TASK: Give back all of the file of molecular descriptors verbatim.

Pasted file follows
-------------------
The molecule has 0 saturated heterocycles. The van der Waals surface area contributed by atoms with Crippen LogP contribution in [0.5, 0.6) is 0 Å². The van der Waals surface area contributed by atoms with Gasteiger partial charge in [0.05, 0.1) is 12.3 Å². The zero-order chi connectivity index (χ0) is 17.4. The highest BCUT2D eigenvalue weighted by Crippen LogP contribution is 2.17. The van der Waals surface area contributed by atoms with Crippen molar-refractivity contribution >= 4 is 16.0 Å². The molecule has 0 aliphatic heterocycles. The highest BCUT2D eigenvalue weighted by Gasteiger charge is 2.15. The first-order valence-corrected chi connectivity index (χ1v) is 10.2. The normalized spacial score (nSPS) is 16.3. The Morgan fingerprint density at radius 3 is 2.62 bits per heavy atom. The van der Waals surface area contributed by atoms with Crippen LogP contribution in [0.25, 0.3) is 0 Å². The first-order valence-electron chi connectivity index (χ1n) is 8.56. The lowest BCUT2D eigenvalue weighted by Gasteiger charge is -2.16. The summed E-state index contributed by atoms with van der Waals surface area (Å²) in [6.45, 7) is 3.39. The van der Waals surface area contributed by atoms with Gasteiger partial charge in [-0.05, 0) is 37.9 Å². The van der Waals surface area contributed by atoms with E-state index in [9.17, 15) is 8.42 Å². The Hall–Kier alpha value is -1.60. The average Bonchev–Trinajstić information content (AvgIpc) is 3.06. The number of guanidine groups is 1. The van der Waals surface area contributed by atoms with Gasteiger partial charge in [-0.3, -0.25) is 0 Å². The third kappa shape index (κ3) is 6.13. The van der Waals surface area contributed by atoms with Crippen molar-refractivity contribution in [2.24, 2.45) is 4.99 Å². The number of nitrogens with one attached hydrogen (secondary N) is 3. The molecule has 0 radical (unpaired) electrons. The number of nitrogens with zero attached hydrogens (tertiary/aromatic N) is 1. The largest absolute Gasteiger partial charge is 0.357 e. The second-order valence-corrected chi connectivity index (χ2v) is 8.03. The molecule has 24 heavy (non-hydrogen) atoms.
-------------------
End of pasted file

The molecule has 0 saturated heterocycles. The van der Waals surface area contributed by atoms with Crippen LogP contribution in [0.5, 0.6) is 0 Å². The van der Waals surface area contributed by atoms with Gasteiger partial charge in [0.05, 0.1) is 12.3 Å². The zero-order chi connectivity index (χ0) is 17.4. The highest BCUT2D eigenvalue weighted by Crippen LogP contribution is 2.17. The van der Waals surface area contributed by atoms with Crippen molar-refractivity contribution >= 4 is 16.0 Å². The molecule has 0 aliphatic heterocycles. The highest BCUT2D eigenvalue weighted by Gasteiger charge is 2.15. The first-order valence-corrected chi connectivity index (χ1v) is 10.2. The normalized spacial score (nSPS) is 16.3. The Morgan fingerprint density at radius 3 is 2.62 bits per heavy atom. The van der Waals surface area contributed by atoms with Crippen LogP contribution in [0.25, 0.3) is 0 Å². The first-order valence-electron chi connectivity index (χ1n) is 8.56. The lowest BCUT2D eigenvalue weighted by Gasteiger charge is -2.16. The summed E-state index contributed by atoms with van der Waals surface area (Å²) in [6.45, 7) is 3.39. The van der Waals surface area contributed by atoms with Gasteiger partial charge in [-0.05, 0) is 37.9 Å². The van der Waals surface area contributed by atoms with E-state index in [9.17, 15) is 8.42 Å². The Hall–Kier alpha value is -1.60. The average Bonchev–Trinajstić information content (AvgIpc) is 3.06. The number of guanidine groups is 1. The van der Waals surface area contributed by atoms with Gasteiger partial charge in [-0.3, -0.25) is 0 Å². The third kappa shape index (κ3) is 6.13. The van der Waals surface area contributed by atoms with Crippen molar-refractivity contribution in [2.24, 2.45) is 4.99 Å². The number of nitrogens with one attached hydrogen (secondary N) is 3. The molecule has 0 radical (unpaired) electrons. The number of nitrogens with zero attached hydrogens (tertiary/aromatic N) is 1. The largest absolute Gasteiger partial charge is 0.357 e. The second-order valence-corrected chi connectivity index (χ2v) is 8.03. The molecule has 24 heavy (non-hydrogen) atoms.